Our training notes often show schooling at the farm but may also
include cross country schoolings and trail rides away from the
farm. Go back through our notes to see how we train our off-the-track
Thoroughbreds and prepare them for new careers as sport horses. The
focus of this training note is on equine chiropractic care.
How do I know if my horse needs chiropractic care?
Most Off-the-track Thoroughbreds (OTTBs) need some chiropractic
care. Their hips are slammed from behind in the starting gate,
their heads are twisted sideways by the pony horse or on the hot
walker. They are strong animals - they resist and pull muscles.
Just as we humans can benefit from good chiropractic care, followed
by stretching exercises to help us stay aligned, so do horses.
Horses shows positive results much more quickly as their spinal
column is not compressed like a human's. They become more relaxed
and happy when they are not afraid of pain when being ridden.
Signs of needing an adjustment
Watch your horse being lead away from you.
Do the hip
bones come up evenly on each side of the spine as the
horse walks or does one hip bone come up more than another?
Watch the tail. It should swing and flow from side to side
not be cocked to one side.
Roll over the image to
the tail flowing.
Watch the top of the tail it should move like a sideways the infinity
sign with both sides being equal. If one side moves in a larger
circle that is a sign that a hip is out of adjustment.
Trot your horse on a lunge line. Does one rear foot take a shorter
step than the other? It may be very subtle.
Does the horse not want to put weight on one of the rear legs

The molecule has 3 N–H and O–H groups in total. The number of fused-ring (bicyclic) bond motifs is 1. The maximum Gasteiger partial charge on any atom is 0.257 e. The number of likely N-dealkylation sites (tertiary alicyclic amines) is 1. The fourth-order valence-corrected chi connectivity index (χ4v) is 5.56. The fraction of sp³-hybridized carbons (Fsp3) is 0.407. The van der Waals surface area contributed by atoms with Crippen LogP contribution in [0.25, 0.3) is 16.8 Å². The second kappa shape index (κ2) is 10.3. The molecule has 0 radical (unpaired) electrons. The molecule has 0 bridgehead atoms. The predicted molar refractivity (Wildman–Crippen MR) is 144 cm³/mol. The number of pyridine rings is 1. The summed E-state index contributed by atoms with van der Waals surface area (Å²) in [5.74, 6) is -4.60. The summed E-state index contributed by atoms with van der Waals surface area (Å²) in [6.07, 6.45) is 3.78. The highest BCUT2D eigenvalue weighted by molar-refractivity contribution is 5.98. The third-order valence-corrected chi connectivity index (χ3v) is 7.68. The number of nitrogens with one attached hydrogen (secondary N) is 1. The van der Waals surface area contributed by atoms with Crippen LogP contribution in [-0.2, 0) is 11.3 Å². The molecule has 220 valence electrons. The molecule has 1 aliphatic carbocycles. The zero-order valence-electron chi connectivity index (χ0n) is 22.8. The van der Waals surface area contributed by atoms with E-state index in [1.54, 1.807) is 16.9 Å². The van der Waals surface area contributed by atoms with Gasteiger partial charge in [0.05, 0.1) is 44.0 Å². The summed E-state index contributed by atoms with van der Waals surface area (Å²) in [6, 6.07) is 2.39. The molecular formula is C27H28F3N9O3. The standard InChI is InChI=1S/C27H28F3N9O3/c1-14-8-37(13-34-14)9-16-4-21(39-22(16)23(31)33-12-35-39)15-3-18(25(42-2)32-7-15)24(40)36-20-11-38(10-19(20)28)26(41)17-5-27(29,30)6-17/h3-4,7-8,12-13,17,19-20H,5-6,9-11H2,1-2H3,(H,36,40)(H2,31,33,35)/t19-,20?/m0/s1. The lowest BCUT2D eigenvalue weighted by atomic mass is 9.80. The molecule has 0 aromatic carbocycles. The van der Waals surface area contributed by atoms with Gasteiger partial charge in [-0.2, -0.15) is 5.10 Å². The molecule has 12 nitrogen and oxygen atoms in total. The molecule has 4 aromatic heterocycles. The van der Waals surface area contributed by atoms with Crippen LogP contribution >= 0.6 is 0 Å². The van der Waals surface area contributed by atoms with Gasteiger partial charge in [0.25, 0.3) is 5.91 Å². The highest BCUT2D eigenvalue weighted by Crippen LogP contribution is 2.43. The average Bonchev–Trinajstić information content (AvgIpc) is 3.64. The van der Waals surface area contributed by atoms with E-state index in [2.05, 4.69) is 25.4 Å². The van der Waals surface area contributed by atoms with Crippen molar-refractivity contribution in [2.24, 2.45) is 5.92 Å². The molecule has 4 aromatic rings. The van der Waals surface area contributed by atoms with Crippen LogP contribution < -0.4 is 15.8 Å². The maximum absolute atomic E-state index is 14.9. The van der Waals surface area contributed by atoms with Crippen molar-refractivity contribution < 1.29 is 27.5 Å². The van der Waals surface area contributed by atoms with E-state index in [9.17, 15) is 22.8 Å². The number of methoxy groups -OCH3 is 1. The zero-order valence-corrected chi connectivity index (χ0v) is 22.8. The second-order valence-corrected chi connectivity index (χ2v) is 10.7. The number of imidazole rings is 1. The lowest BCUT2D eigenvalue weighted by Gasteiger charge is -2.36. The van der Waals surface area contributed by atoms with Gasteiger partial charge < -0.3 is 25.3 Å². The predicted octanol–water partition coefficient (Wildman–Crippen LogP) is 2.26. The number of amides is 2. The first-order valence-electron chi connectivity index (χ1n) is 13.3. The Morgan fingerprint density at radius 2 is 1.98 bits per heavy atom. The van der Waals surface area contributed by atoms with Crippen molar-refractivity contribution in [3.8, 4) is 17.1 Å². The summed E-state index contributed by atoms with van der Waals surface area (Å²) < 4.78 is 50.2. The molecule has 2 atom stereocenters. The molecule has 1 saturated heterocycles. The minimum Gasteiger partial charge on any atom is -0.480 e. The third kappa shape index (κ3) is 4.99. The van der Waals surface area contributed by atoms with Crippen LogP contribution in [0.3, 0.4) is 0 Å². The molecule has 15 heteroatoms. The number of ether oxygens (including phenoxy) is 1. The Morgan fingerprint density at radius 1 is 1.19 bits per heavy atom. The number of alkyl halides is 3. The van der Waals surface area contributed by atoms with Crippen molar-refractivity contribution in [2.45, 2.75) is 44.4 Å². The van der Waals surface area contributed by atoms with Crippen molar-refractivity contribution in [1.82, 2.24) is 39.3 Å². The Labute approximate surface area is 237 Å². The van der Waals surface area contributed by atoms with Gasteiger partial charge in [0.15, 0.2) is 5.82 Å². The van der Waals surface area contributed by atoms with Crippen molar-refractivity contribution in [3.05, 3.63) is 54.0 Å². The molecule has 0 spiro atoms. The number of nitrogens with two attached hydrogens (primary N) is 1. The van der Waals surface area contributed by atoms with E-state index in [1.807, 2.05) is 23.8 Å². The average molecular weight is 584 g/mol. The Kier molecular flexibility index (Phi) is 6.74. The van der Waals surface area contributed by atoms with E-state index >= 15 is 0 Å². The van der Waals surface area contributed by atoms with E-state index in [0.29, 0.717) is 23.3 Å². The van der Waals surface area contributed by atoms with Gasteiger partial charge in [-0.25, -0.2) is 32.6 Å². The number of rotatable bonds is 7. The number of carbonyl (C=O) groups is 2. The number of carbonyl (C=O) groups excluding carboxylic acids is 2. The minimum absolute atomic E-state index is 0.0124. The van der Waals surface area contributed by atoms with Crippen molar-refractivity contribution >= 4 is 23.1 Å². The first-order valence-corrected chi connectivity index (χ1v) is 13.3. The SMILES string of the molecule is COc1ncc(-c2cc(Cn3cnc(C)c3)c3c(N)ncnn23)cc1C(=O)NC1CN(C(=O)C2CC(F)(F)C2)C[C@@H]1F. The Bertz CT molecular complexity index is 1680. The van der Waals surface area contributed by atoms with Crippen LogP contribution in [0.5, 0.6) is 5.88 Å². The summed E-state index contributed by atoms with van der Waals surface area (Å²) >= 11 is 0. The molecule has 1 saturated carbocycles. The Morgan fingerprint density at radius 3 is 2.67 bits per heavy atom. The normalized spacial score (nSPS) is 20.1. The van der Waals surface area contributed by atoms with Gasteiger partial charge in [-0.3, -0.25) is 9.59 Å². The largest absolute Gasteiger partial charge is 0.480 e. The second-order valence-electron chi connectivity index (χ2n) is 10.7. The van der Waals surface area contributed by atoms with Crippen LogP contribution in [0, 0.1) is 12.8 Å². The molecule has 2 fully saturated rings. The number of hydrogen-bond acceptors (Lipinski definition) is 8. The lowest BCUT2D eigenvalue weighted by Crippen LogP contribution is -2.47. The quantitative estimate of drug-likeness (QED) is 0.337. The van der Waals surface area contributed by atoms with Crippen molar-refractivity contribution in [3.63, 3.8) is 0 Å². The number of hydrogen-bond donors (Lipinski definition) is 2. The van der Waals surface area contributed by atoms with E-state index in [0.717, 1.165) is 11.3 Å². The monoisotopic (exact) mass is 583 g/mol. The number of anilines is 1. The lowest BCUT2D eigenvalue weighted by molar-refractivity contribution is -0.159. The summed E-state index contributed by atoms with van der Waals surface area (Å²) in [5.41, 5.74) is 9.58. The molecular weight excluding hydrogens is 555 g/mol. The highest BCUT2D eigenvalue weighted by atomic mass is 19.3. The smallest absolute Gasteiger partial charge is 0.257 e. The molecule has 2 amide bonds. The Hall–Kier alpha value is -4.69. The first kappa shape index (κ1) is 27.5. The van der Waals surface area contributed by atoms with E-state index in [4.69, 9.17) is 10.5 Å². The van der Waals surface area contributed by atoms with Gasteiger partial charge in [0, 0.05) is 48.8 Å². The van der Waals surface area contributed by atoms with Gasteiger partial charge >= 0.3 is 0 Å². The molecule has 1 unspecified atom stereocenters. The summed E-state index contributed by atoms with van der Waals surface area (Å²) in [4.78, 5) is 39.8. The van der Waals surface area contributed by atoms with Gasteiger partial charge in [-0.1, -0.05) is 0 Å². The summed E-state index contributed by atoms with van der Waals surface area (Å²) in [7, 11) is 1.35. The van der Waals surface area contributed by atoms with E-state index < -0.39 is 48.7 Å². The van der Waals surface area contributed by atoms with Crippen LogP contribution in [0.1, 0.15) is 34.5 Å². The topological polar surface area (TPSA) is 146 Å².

as you are lunging in one direction or another?
Does your horse drag a hind leg in the trot?
It will look
like a stifle problem.
Does your horse struggles to do smooth downward
transitions – canter
to trot, trot to walk?
Does your horse buck when you ride him? I am not talking about
a head down between the legs - get off me rodeo buck. Does he buck
up like a hop with both legs and then kick out to the side with
one of the legs? This is classic of a horse whose hips are locked
in extension. The muscles right behind the saddle become sore and
can be painful. Imagine the horse has a sore back and the rider
chooses to do a sitting trot! Ouch! - Buck, butt scoot.
When asked to canter is the horse switching leads in the back?
Does your horse suddenly scoot his butt under him and bolt? This
could be a sign of a pinched nerve.
Does your horse move unevenly showing possible lameness issues?
Not all lameness issues can be solved by chiropractic but many
are. If the lameness is related to a horse being out of
alignment then an adjustment will show immediate improvement. When
a hip or leg can not move freely as it should, other muscles are
pulled and become sore. The horse then starts favoring his sore
muscle. This leads to more problems in other body parts and sometimes
It is important for you to evaluate your horse's movement before speaking
with your vet. Watch the video below to see classic signs of
a horse out of alignment.
Many vets first suggestion is to lay up
the horse because he is lame and needs rest. This is not
a good idea if it is an alignment problem causing the lameness.
That is why we do not suggest you put your newly purchased OTTB
out to pasture. They will be sore when they come off-the-track.
You need to work through the soreness and correct it with either
veterinary care, chiropractic care or other alternative methods
of treating soreness such as: acupuncture, lasers or magnets.
You need to understand why the horse is not moving well and
if it is an injury such as a strained tendon, then rest is
the best option.
It is obvious to most of us when a horse is
not right - the hard part is finding out where he is hurting